6 Easy Steps For Cleaning A Hoarder House
6 Easy Steps For Cleaning A Hoarder House
Before we start the process keep in mind these 6 Easy Steps For Cleaning A Hoarder House, Make sure to take lots of heavy-duty trash bags with you, as well as some empty boxes, buckets, universal cleaning agents and disinfectants, mops, sponges, wet wipes, brooms, a dustpan, a step ladder, a vacuum cleaner, a shovel, paint and Lysol, a set of hand tools and anything else you find useful under the circumstances
- STEP 1: Clear out the Trash. …
- STEP 2: Clean and sanitize your floors. …
- STEP 3: Disinfect everything. …
- STEP 4: Scrub down the bathroom. …
- STEP 5: Deodorize. …
- STEP 6: Don’t forget the small stuff.
Dealing with hoarding is difficult for everyone involved. If a person has started to hoard belongings in their home, they may be unwilling to accept they have a problem, even if their possessions are taking over their life and making their living area unsafe. This delicate situation requires sensitive treatment and the right approach to avoid causing more harm than good.
The first step is realizing when hoarding has become a problem. Many people have clutter in their homes and hang on to possessions longer than necessary. However sometimes that sentimental attachment to an old toy or item of clothing, or sense of “I might need it one day,” can get out of control, and suddenly everything seems important and worth keeping.
Generally speaking, if your home is a bit messy but you can tidy it up when visitors arrive, it might be time to declutter and reevaluate your relationship with your possessions, but it doesn’t fall into the category of hoarding.
Clutter vs Hoarding
Some surfaces are full or messy, but possessions can be put away and rooms are still usable.
Possessions cover every surface, and large items of furniture are inaccessible.
There is a “junk drawer” full of old remotes, cables that don’t fit appliances, instruction manuals, and takeout menus.
Nothing is thrown away, and piles or boxes of papers, cables, and junk mail accumulate.
Last night’s dishes are in the sink, and the countertop is partially filled with glasses, spice jars, and small kitchen appliances.
Rotten food overflows the garbage can or is left on the counter, the sink is inaccessible, there may be fruit flies, rodents, or other pests present.
There are a few items of clothing and some household supplies on the stairs to be taken up.
The stairs are only passable through a narrow path between piles of books, boxes, papers, clothes, and other possessions.
What are the reasons for hoarding?
Hoarding is a type of anxiety disorder that was named a distinct mental illness in 2013. Despite its prevalence in common culture on TV shows such as Hoarders, only about 2 to 5 percent of the population have been diagnosed with a hoarding disorder.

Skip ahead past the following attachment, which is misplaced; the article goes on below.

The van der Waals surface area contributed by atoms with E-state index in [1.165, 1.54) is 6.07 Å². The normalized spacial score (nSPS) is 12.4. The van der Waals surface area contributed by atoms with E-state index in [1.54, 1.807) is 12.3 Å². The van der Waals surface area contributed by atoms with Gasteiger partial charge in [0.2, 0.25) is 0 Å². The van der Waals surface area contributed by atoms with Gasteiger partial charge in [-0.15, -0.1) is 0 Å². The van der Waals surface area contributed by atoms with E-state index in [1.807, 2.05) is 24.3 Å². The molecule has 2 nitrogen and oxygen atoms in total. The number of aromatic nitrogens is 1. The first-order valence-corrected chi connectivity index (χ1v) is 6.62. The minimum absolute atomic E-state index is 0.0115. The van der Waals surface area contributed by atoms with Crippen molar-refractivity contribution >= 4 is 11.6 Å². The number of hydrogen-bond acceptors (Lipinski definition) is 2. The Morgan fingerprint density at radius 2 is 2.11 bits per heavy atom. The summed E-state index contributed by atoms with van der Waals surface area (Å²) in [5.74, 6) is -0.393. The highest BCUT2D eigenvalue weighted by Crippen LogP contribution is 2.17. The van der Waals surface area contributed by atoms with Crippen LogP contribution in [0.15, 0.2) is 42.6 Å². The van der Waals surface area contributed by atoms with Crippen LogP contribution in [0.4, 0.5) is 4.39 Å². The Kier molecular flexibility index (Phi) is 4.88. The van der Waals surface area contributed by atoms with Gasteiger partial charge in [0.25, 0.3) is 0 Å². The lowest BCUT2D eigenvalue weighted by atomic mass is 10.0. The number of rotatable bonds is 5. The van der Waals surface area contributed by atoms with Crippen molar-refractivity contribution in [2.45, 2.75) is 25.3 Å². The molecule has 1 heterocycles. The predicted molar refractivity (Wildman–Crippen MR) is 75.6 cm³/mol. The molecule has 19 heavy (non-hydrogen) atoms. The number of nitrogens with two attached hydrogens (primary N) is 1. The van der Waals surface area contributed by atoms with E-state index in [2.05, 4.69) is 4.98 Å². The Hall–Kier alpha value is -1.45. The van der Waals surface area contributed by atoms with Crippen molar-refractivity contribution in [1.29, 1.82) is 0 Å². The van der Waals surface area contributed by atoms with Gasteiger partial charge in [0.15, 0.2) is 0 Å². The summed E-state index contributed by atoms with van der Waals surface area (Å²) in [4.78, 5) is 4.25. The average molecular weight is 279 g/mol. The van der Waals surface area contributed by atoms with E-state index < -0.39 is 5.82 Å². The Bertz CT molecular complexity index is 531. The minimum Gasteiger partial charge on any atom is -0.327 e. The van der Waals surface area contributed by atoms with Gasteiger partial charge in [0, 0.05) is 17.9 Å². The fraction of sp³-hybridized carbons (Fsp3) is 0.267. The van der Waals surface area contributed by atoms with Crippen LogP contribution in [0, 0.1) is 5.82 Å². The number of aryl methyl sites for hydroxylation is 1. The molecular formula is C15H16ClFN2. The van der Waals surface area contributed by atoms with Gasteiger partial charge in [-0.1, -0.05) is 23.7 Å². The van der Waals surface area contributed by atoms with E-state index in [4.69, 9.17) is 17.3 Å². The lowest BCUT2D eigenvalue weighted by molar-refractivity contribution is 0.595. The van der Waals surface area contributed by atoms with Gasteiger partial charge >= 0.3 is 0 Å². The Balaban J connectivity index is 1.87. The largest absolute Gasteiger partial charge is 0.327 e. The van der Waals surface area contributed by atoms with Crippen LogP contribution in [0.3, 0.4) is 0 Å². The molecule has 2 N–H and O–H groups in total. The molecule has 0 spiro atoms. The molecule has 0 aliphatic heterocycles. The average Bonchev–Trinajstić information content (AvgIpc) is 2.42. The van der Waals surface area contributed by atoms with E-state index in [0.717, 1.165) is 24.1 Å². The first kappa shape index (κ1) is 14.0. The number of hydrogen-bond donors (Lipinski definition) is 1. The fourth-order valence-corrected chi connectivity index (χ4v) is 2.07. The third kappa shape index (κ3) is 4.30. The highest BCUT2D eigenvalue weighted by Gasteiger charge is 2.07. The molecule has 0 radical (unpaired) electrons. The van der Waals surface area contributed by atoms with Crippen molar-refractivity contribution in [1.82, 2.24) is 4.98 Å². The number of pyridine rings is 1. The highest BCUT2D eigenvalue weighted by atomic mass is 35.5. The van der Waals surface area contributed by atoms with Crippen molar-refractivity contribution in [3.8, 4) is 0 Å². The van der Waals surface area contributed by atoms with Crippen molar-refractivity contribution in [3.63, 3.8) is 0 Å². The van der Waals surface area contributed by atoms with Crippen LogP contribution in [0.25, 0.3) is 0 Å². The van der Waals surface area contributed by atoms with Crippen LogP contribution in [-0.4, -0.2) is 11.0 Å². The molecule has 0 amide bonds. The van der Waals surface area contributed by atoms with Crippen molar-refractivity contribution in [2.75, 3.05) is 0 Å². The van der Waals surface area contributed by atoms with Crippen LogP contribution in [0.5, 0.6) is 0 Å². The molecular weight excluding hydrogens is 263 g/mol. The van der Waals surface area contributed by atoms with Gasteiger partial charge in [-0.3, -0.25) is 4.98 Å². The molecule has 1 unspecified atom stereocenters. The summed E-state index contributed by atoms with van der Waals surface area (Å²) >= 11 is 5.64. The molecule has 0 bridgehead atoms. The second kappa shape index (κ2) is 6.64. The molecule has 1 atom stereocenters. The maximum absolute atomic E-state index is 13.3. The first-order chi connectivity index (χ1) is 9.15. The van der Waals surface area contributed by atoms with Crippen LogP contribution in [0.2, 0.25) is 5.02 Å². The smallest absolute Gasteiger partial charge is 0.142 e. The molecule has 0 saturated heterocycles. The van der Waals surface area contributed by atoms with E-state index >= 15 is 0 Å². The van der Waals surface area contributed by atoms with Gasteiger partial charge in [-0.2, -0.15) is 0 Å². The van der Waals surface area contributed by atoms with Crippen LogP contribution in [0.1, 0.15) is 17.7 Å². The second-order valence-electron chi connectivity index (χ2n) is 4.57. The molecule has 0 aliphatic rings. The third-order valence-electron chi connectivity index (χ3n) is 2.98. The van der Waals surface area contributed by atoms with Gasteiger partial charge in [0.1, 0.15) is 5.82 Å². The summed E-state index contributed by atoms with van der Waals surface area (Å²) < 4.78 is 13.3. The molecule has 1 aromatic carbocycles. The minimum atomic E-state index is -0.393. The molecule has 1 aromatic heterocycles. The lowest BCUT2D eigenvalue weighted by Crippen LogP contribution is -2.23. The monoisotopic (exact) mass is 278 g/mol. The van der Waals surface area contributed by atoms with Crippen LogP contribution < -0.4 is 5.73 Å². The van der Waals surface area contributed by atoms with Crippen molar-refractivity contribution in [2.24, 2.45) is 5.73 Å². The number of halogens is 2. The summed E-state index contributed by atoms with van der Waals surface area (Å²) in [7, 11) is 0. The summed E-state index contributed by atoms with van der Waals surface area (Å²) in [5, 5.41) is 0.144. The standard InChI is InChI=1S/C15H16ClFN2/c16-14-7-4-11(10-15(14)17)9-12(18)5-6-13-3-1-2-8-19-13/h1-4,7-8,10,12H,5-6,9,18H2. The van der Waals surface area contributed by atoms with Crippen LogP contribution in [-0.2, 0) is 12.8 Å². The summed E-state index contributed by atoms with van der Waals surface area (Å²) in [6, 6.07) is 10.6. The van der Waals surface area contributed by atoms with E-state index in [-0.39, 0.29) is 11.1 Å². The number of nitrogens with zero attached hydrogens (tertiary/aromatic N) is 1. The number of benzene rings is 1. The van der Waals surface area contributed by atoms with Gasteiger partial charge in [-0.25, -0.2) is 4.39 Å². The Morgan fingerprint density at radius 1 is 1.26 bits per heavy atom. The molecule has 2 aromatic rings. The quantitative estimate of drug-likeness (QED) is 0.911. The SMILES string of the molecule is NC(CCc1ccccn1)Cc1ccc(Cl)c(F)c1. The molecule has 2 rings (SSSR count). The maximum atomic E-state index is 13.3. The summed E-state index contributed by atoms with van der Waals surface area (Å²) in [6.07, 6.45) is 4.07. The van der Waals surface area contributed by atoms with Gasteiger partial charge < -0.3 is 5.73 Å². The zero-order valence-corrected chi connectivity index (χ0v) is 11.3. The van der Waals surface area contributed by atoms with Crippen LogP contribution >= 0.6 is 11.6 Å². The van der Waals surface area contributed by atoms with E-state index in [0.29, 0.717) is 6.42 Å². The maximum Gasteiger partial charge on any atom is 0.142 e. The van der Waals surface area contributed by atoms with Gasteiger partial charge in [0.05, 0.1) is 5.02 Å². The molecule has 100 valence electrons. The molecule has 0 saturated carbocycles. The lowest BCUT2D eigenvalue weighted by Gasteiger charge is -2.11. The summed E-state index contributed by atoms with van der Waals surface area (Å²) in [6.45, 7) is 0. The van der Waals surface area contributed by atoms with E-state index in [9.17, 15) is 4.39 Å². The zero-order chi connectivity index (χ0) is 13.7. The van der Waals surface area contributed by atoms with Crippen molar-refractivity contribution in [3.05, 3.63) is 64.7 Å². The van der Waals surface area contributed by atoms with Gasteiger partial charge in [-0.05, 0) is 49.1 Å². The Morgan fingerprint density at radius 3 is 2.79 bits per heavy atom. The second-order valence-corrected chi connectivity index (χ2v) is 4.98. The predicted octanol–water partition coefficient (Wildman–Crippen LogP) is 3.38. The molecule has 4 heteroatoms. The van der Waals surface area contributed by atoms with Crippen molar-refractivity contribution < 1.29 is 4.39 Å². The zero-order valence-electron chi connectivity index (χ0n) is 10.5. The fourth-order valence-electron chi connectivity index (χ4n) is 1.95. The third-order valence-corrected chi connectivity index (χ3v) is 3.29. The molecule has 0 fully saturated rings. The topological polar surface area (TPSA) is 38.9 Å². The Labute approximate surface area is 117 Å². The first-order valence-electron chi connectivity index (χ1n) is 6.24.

What causes hoarding can be anything from generalized anxiety to a traumatic event. Hoarders keep possessions for the same reasons we all do—because they have a sentimental attachment, or because they’re considered useful or necessary. With hoarders, however, that attachment or feeling of need can become misplaced.
The fear of not having something when it’s needed can also trigger hoarding behavior. This can be caused by something in the person’s past, such as not having enough food or possessions in the past or experiencing a single trauma such as a house fire. Sometimes, however, there is no inciting incident or event that causes hoarding behavior.
The 5 levels of hoarding
Hoarding is often classified in five levels, or stages, depending on how extreme it is. These are:
Stage 1: Homes are often considered heavily cluttered rather than symptomatic of hoarding. All rooms and areas are passable, and the house is still clean and safe.
Stage 2: Possessions are starting to take over the home. One or two rooms might be difficult to navigate, and there may be bad odors present. Mildew may be observed in the kitchen and bathroom, pet waste may be present, and there is evidence of poor housekeeping. One exit may be unusable.
Stage 3: Only one bedroom and/or bathroom is usable, and limited living area. Dust and spoiled food have accumulated, and the home has a strong odor. Clutter may be visible from outside the home.
Stage 4: Infestations of fleas and lice may be present, along with sewage backup and other unsafe conditions. Rotten food and pet damage are common.
Stage 5: This is the most severe level of hoarding. The home has rodent infestations, and the kitchen and bathroom are unusable, leading to accumulation of human and pet excrement. Utility services might not be functional. Many areas of the home are completely inaccessible.
When to have a hoarding intervention
If you have a friend or relative you suspect is hoarding, it’s better to address the problem sooner rather than later. However, because hoarding is a disorder and can be a symptom of other mental health problems, it’s important to approach the subject with sensitivity.
Encourage the hoarder to see a mental health professional to get to the root cause of their behavior and avoid the temptation to surprise them by throwing possessions away. This is more likely to increase hoarding compulsions and make the problem worse, not better. Hoarder house cleaning is often the final step of intervention, not the first.